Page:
And so it begins. This post signals the start of a three-part podcast series exploring Buddhist Modernism, Buddhist Post-Modernism and what comes after. These are three conversations with three different academics exploring contemporary Buddhism, mostly in the West, but also bridging across to Asian countries.
The three conversations in many ways highlight the difficulty in conceptualising historical change in the complexity of the globalised culture within which we are situated; even as we sit on our meditation cushions. At one point the focus of my questions was on post-modernity and the influence of post-modern and poststructuralist thinkers on contemporary Buddhism, but this proved to be too limited for understanding what is taking place in the current Buddhist landscape. The fact is that post-modernity has provided a number of critical tools for thinking about Buddhism and critiquing Buddhist modernity, but its limitations, visible elsewhere, are also present in an analysis of contemporary Buddhism, or better, Buddhisms. These three academics are all attempting to make sense of our contemporary moment, and the impact and role this has on Buddhism. Each is drawing on a variety of conceptual tools, asking important questions, and grappling with complex issues which are contemporary for any thinking practitioner.
The three guests are all members of generation X and the tone of each conversation is slightly different from some of my conversations with those defined as boomers. I find this interesting and many of the characteristics that define generation X can be heard in my conversation with the first guest Scott Mitchell: there is humour, playfulness, a sense of irony, curiosity and a sense of honesty about limitations in terms of knowledge. I had listened to a conversation Scott had on the New Books in Buddhism podcast in which he discussed his most noted work Buddhism in America: Global Religion, Local Contexts and I confess to finding the conversation rather boring. This meant my expectations for our conversation were quite low, but I was pleasantly surprised to find that Scott was a great interlocutor. He was really game in exploring a wide variety of topics with me that went beyond the questions I initially gave him and we look at bridging Buddhism from America to the rest of the globe, the rise of China and its potential impact on Buddhism globally, the fallacy of believing in a single true Buddhism, and a critical engagement with Buddhism more broadly. The link to our conversation can be found below and I highly recommend giving it a listen.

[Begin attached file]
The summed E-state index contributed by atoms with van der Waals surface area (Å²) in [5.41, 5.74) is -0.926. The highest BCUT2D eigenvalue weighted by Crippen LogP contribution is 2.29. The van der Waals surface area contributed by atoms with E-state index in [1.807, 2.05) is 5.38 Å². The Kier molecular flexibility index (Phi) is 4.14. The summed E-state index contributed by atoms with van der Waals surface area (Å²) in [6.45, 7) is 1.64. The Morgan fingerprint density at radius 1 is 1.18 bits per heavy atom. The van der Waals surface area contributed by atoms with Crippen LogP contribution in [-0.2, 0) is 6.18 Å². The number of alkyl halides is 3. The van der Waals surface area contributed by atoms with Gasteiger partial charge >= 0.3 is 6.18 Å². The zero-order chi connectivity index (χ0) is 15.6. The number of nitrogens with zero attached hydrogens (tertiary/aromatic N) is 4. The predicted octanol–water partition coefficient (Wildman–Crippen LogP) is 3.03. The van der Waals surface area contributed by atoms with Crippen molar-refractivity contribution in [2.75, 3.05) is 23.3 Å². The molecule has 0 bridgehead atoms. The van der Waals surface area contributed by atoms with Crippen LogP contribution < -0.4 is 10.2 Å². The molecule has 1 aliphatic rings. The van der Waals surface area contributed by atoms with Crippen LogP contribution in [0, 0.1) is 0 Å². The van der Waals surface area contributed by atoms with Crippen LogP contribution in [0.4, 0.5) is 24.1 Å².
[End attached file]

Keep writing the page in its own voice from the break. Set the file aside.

The second conversation is with David L. McMahan, who is probably best known for his book The Makings of Buddhist Modernism. I was ill during our conversation, but that didn’t stop us from discussing his work, his more recent publications and a variety of topics which I think are all important and relevant to practitioners. We get into discussing the need for balance in thinking about and engaging with meditation in the current climate with its fetish for science and the scientific reading of decontextualised practices. David rightly reminds us that you cannot take context, history, and politics out of the meditation practice and we look at the significance of this conversation.
The third conversation is with Ann Gleig and rounds off the series nicely with a look at her freshly published book American Dharma: Buddhism Beyond Modernity. The book and our discussion link back through the previous interviews, and forwards to some of the challenges of definitions, categories, and the desire to make sense of complexity in a fast paced changing global world. Ann has carried out the most up-to-date survey of the contemporary Buddhist landscape in America and beyond, and many of the non-academic figures we have interviewed appear in her text. I’m even in the book! In fact, I assume some French philosopher or sociologist has come up with some term to describe the odd situation in which I am interviewing an author about a book in which I appear. If you know it, feel free to share in the comments section.
Enjoy the series and get stuck into the ideas. The line that separates academics and practitioners is thinner than it’s ever been so feel free to invest your own intelligence and time into thinking about the challenges presented in these three conversations. These are exciting times.
Listening to this now, interesting podcast. You mentioned that Goenka retreats are open to anyone regardless of their beliefs and practices. As I understand it, we could say this is true except if you are doing other Buddhist meditation practices! A friend who mostly does Mahasi style was honest about it in his ‘old student’ Goenka retreat application, and was not accepted on to the course, despite promising that he wouldn’t practice Mahasi techniques on the course…